It should come as no surprise to Astonishing Legends’ fans that scientists have been working on contacting aliens for generations. In 1974, the most powerful broadcast, the Arecibo Message, was sent into space. The Arecibo message contained a basic pictorial message that was aimed at the M13 globular star cluster about 21,000 light years away from us. According to SETI, “It consists, among other things, of the Arecibo telescope, our solar system, DNA, a stick figure of a human, and some of the biochemicals of earthly life. Although it's unlikely that this short inquiry will ever prompt a reply, the experiment was useful in getting us to think a bit about the difficulties of communicating across space, time, and a presumably wide culture gap.”
But, that was over 40 years ago...so what have we been doing lately to reach extraterrestrials?
In November 2018 an article published in the Astrophysical Journal written by James Clark and Kerri Cahoy, researchers at MIT, posit that it may be a little be easier to reach our cosmic neighbors if we mark our position with bright lights. Well, not bright to us because the several million watt laser would shine with infrared light.
This kind of light could be detected as far as 20,000 light-years away. In that distance, there are about 10 billion start systems. As SFGate.com notes, “this would be the mother of all porch lights.” It is also important to note that this would also be enough light to be deemed “non-natural” so other space travelers would know the light was left purposefully on.
However, this isn’t the only idea to contact otherworldly beings. While not as far reaching, in 2017 astronomers sent a radio message to a neighboring star system, specifically Luyten’s star (GJ 273) which is a mere 12 light years away and there is a planet in the system that is in the habitable zone, meaning it might harbor liquid and even life.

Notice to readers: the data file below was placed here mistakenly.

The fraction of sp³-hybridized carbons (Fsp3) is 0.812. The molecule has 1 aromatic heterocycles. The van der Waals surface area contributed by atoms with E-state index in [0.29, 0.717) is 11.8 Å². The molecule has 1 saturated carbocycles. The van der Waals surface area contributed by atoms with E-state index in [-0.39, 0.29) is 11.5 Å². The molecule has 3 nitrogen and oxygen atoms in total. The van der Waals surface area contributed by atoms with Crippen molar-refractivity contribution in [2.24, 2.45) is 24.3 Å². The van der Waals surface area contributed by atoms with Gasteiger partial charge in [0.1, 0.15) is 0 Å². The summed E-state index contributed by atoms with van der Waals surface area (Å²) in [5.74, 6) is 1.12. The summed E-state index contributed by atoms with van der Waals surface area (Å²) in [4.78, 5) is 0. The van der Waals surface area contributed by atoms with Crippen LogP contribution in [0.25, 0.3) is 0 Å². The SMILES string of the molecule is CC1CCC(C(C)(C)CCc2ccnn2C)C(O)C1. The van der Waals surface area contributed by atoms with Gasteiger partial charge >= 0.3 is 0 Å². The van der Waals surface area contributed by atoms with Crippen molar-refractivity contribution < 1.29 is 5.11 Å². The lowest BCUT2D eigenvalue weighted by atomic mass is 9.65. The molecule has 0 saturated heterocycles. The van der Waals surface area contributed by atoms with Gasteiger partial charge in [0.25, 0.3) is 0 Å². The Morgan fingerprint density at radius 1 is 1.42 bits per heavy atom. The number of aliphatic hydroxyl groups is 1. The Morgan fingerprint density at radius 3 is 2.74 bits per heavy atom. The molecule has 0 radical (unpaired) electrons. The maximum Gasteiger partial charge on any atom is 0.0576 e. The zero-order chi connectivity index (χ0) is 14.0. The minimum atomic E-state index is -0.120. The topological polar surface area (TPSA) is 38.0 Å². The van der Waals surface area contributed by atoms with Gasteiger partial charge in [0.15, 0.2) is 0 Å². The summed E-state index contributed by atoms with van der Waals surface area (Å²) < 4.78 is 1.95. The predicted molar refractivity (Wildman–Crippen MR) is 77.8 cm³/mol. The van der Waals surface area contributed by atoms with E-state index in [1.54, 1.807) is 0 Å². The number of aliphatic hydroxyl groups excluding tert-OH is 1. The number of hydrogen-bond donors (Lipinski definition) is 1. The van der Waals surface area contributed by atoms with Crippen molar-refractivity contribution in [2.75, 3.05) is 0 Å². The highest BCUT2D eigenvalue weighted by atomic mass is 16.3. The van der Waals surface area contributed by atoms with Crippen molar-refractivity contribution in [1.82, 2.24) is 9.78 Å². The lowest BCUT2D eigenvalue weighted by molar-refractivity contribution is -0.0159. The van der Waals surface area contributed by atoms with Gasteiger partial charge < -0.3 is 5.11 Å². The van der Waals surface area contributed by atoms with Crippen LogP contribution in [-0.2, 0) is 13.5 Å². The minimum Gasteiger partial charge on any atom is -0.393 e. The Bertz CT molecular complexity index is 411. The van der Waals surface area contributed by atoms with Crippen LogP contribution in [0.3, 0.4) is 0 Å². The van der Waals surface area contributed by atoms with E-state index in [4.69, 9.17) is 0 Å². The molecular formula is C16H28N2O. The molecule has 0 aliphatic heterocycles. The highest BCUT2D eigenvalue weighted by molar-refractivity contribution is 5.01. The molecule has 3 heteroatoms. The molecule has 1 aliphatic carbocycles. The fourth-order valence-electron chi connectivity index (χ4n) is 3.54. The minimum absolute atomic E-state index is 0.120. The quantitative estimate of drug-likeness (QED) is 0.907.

This new message was beamed from an antenna in Norway for 8 hours over a 3-day period. According to New Scientist the new message “Begins with information about counting, arithmetic, geometry, and trigonometry, and includes a description of the radio waves that carry the message, as well as a tutorial on clocks and timekeeping, to see if any potential inhabitants of GJ 273b have an understanding of time similar to our own.”
We haven’t heard anything back (yet) but it could take up to 25 years to receive a reply message.
In 2018, SETI is launching a competition to compose a new message for SETI. According to Wired.co.uk ,”This time though, the scientists want to involve school kids through an online competition. To enter, teams of students will first have to solve puzzles about space exploration, Arecibo and astronomy. Only the first 45 teams to solve the puzzles will be able to submit a design that could be beamed beyond the Solar System – although the direction has yet to be decided. The interstellar message is due to be broadcast in November next year.”
Not everyone thinks contacting aliens is a good idea. In fact, there were 28 signatories who warned against the possible dangers involved in messaging extraterrestrial intelligence. Wired.co.uk quotes a portion of that letter which says, “We know nothing of [ET’s] intentions and capabilities, and it is impossible to predict whether [ET] will be benign or hostile,” wrote the authors of the letter, including Elon Musk. Stephen Hawking, too, has warned of the dangers of contacting an alien civilisation that may be much more advanced than us.”
Artist impression of a habitable exoplanet orbiting a red dwarf. (ESO/M. Kornmesser/N. Risinger)